Examples (1) and (2) with doesn’t are both talking about something habitual. It’s like she never does call first even though you wish she would do so. Maybe you’ve even asked her to do so, but it does no good to ask.

In example (3) with hasn’t, you’re still hoping she might call first. The event you’re wishing would happen still lies in the future, its outcome still unknown.

In examples (4) and (5) with didn’t, there is no chance of your wish coming true because it’s too late: the possibility lay in the past and she already did not call first. It can never come to pass.

In example (6) with wished and didn’t, the wishing itself is now in the past, but the outcome is the same: it did not happen. It’s too late for it to yet occur, just as in (4) and (5). Only when the wishing is taking place has moved into the past from the present.

The final example (7) with had wished and hadn’t, is far less common than the others because it’s using a more complex construction, the past perfect, which we often don’t bother with in English. Usually a simple past suffices. But the place you would be more apt to use this one is when you were narrating something in the past and needed to set up a condition that was even further back than the time you were narrating.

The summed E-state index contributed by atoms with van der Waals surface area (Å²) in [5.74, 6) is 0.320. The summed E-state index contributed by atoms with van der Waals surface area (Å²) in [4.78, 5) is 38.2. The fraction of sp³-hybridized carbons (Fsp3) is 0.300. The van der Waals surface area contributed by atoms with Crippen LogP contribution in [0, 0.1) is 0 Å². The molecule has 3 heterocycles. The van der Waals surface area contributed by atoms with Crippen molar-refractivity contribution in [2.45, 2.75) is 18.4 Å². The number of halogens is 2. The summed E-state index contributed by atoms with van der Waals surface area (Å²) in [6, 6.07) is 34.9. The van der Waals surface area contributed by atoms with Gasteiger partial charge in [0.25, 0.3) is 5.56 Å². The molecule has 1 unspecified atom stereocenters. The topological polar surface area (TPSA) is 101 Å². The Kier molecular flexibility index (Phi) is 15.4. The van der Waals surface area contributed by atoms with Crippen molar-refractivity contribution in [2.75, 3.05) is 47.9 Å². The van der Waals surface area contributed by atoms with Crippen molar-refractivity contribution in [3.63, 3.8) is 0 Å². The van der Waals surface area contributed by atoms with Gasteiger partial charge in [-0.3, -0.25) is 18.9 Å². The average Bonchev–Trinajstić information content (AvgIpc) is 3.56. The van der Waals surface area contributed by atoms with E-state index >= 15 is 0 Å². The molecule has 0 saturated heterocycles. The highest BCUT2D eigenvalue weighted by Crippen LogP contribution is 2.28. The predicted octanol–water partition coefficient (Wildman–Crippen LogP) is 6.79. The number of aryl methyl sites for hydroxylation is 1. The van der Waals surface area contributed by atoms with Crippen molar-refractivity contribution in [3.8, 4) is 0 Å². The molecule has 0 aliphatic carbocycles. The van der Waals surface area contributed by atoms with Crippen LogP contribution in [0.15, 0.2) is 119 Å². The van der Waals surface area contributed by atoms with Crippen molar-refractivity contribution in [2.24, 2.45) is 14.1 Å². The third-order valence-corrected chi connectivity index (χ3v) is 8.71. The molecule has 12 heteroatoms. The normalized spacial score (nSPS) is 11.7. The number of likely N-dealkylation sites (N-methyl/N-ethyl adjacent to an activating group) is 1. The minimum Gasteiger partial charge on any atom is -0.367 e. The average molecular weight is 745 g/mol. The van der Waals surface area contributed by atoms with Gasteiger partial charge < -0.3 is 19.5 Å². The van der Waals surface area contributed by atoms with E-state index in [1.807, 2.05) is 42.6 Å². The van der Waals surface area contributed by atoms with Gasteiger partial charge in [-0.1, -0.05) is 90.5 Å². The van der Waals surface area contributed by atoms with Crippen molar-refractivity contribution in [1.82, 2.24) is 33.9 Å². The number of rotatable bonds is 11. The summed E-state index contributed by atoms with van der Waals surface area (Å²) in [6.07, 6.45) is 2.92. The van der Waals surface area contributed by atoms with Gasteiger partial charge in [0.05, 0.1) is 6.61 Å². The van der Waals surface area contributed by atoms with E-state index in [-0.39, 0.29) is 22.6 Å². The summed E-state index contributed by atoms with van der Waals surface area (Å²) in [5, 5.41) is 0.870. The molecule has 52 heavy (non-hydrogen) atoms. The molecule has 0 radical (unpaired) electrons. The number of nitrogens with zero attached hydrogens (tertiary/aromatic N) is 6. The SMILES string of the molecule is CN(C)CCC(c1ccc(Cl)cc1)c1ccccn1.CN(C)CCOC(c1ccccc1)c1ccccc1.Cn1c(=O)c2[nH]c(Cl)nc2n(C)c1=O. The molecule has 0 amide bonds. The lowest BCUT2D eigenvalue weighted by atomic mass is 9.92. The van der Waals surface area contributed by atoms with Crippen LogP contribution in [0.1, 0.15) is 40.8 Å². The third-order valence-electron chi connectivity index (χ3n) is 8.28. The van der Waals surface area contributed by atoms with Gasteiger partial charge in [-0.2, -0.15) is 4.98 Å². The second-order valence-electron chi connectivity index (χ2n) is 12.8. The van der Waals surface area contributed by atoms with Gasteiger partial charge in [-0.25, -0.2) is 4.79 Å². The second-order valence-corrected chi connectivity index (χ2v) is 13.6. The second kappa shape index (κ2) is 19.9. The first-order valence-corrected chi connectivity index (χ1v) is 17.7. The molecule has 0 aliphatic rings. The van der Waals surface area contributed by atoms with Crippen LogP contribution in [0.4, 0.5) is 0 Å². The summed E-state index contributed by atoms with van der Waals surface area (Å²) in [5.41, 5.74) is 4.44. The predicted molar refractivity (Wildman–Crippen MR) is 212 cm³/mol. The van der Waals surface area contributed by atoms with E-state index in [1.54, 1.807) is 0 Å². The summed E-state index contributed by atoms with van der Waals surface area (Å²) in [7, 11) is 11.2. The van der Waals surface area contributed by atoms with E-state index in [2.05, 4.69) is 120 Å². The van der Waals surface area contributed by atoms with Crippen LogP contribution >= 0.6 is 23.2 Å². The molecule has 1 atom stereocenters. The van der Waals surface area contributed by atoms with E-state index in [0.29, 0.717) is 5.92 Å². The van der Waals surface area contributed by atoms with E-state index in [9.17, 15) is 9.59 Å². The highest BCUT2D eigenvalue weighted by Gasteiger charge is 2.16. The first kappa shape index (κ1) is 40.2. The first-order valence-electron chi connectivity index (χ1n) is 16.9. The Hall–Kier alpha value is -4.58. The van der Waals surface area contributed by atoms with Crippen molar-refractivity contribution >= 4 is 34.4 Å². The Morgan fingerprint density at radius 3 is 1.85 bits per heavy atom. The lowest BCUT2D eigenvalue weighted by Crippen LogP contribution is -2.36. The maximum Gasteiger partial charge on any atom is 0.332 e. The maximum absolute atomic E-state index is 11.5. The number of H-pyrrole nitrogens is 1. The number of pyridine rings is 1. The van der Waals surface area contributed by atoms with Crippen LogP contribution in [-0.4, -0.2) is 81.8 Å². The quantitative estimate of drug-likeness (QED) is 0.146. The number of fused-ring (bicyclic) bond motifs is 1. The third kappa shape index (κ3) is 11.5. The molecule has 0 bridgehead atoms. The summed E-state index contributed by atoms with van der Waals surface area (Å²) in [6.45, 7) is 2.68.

But what about “the subjunctive”?

It was easier to explain how to use wish along with the simple verb call. But with be you do have another choice, and people who are fussy about using were for hypotheticals instead of was when backshifting into the unreal will also elect to use that special form here as well.

  1. I always wish she were here now, but she never is.
  2. I wish she were here now, but she isn’t.
  3. I wish she had been here now, but she isn’t.
  4. I wish she had been there then, but she wasn’t.
  5. I wished she had been there then, but she wasn’t.
  6. I had wished she had been there then, but she wasn’t.

Just as you cannot use present-tense calls after I wish, you also cannot use the present-tense can be or is able to be following it, either; You always have to backshift.

Here’s a backshifted can be, where present-tense can becomes past-tense could:

  1. I always wish she could be here now, but she never can (be).
  2. I wish she could be here now, but she can’t.
  3. I wish she could have been here now, but she can’t.
  4. I wish she could have been there then, but she couldn’t.
  5. I wished she could have been there then, but she couldn’t.
  6. I had wished she could have been there then, but she couldn’t.

And here’s how you would do that same thing with the periphrastic version where we reword can + ɪɴꜰɪɴɪᴛɪᴠᴇ into an inflected form of be able to + ɪɴꜰɪɴɪᴛɪᴠᴇ, with allows the form of be chosen to now carry person, number, and inflectional tense or mood:

  1. I always wish she were able to be here now, but she never is.
  2. I wish she were able to be here now, but she isn’t.
  3. I wish she were able to have been here now, but she isn’t.
  4. I wish she were able to have been there then, but she wasn’t.